Is expertise in pediatric surgery necessary to perform laparoscopic splenectomy in children? An experience from a department of general surgery

Marcello Guaglio, Fabrizio Romano, Mattia Garancini, Luca Degrate, Margherita Luperto, Fabio Uggeri, Mauro Scotti, Franco Uggeri

Research output: Contribution to journalArticle

Abstract

Splenectomy is frequently required in children for various hematologic pathologic findings. Because of progress in minimally invasive techniques, laparoscopic splenectomy (LS) has become feasible. The objective of this report is to present a monocentric experience and to evaluate the efficacy of and complications observed after laparoscopic splenic procedures in a department of general surgery. 57 consecutive LSs have been performed in a pediatric population between January 2000 and October 2010. There were 33 females and 24 males with a median age of 12 years (range 4-17). Indications were: hereditary spherocytosis 38 cases, idiopathic thrombocytopenic purpura 10, sickle cell disease (SCD) 6, thrombocytopenic thrombotic purpura 2 and non-hodgkin lymphoma 1 case. Patients were operated on using right semilateral position, employing Atlas Ligasure vessel sealing system in 49 cases (86%) and Harmonic Scalpel? EndoGIA in 8. In 24 patients (42.1%), a cholecystectomy was associated. Two patients required conversion to open splenectomy (3.5%). In three cases, a minilaparotomy was performed for spleen removal (5.2%). Accessory spleens were identified in three patients (5.2%). Complications (8.8%) included bleeding (two), abdominal collection (one) and pleural effusion (two). There was no mortality. Average operative time was 128 min (range 80-220). Average length of stay was 3 days (range 2-7). Mean blood loss was 80 ml (range 30-500) with a transfusion rate of 1.7% (one patient). Laparoscopic spleen surgery is safe, reliable and effective in the pediatric population with hematologic disorders and is associated with minimal morbidity, zero mortality, and a short length of stay. Ligasure vessel sealing system shortened operative time and blood loss. On the basis of the results, we consider laparoscopic approach the gold standard for the treatment of these patients even in a department of general surgery.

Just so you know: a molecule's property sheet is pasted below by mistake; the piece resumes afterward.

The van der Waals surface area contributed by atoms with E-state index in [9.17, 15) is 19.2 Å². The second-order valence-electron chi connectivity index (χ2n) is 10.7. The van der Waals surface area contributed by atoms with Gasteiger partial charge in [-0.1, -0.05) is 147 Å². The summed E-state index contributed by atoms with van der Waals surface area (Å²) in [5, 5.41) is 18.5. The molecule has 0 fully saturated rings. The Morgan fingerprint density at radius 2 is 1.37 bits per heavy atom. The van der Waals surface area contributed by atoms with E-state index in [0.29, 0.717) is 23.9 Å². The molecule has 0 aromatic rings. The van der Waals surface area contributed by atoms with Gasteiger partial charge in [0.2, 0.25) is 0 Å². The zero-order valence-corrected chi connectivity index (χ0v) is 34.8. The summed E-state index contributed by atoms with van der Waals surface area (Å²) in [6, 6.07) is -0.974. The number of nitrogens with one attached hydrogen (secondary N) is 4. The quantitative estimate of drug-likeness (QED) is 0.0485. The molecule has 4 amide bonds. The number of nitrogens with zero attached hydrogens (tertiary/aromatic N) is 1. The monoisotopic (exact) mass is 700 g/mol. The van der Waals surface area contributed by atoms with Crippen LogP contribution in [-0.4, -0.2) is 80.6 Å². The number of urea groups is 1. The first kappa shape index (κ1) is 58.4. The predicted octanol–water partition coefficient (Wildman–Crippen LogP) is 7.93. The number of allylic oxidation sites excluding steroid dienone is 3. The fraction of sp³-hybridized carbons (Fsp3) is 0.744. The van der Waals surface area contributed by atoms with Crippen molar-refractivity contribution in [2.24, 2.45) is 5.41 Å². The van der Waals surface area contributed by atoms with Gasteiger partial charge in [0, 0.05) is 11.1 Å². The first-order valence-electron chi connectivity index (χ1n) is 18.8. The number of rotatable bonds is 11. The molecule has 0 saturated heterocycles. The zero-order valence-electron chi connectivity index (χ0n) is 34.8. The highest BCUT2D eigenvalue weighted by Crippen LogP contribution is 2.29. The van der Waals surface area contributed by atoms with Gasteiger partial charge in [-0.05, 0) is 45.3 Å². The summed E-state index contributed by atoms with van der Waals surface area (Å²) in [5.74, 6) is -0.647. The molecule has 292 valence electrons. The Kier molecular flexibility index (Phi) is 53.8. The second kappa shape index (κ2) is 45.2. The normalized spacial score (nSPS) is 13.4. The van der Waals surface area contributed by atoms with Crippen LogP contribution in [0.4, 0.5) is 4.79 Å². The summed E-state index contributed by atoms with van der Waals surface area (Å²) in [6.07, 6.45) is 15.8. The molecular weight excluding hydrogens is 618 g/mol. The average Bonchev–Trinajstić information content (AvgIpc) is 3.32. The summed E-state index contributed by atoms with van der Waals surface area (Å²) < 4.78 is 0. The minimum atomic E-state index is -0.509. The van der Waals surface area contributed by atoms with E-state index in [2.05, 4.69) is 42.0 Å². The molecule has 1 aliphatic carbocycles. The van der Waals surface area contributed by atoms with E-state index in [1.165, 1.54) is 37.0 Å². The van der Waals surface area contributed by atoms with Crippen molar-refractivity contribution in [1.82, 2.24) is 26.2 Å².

Original languageEnglish
Pages (from-to)119-123
Number of pages5
JournalUpdates in Surgery
Volume64
Issue number2
DOIs
Publication statusPublished - 2012

Fingerprint

Splenectomy
Pediatrics
Spleen
Operative Time
Length of Stay
Hereditary Spherocytosis
Thrombotic Thrombocytopenic Purpura
Idiopathic Thrombocytopenic Purpura
Mortality
Atlases
Sickle Cell Anemia
Cholecystectomy
Pleural Effusion
Laparoscopy
Non-Hodgkin's Lymphoma
Laparotomy
Population
Hemorrhage
Morbidity

Keywords

  • Children
  • Laparoscopic splenectomy
  • Ligasure vessel sealing system

ASJC Scopus subject areas

  • Surgery

Cite this

Is expertise in pediatric surgery necessary to perform laparoscopic splenectomy in children? An experience from a department of general surgery. / Guaglio, Marcello; Romano, Fabrizio; Garancini, Mattia; Degrate, Luca; Luperto, Margherita; Uggeri, Fabio; Scotti, Mauro; Uggeri, Franco.

In: Updates in Surgery, Vol. 64, No. 2, 2012, p. 119-123.

Research output: Contribution to journalArticle

Guaglio, M, Romano, F, Garancini, M, Degrate, L, Luperto, M, Uggeri, F, Scotti, M & Uggeri, F 2012, 'Is expertise in pediatric surgery necessary to perform laparoscopic splenectomy in children? An experience from a department of general surgery', Updates in Surgery, vol. 64, no. 2, pp. 119-123. https://doi.org/10.1007/s13304-011-0130-3
Guaglio, Marcello ; Romano, Fabrizio ; Garancini, Mattia ; Degrate, Luca ; Luperto, Margherita ; Uggeri, Fabio ; Scotti, Mauro ; Uggeri, Franco. / Is expertise in pediatric surgery necessary to perform laparoscopic splenectomy in children? An experience from a department of general surgery. In: Updates in Surgery. 2012 ; Vol. 64, No. 2. pp. 119-123.
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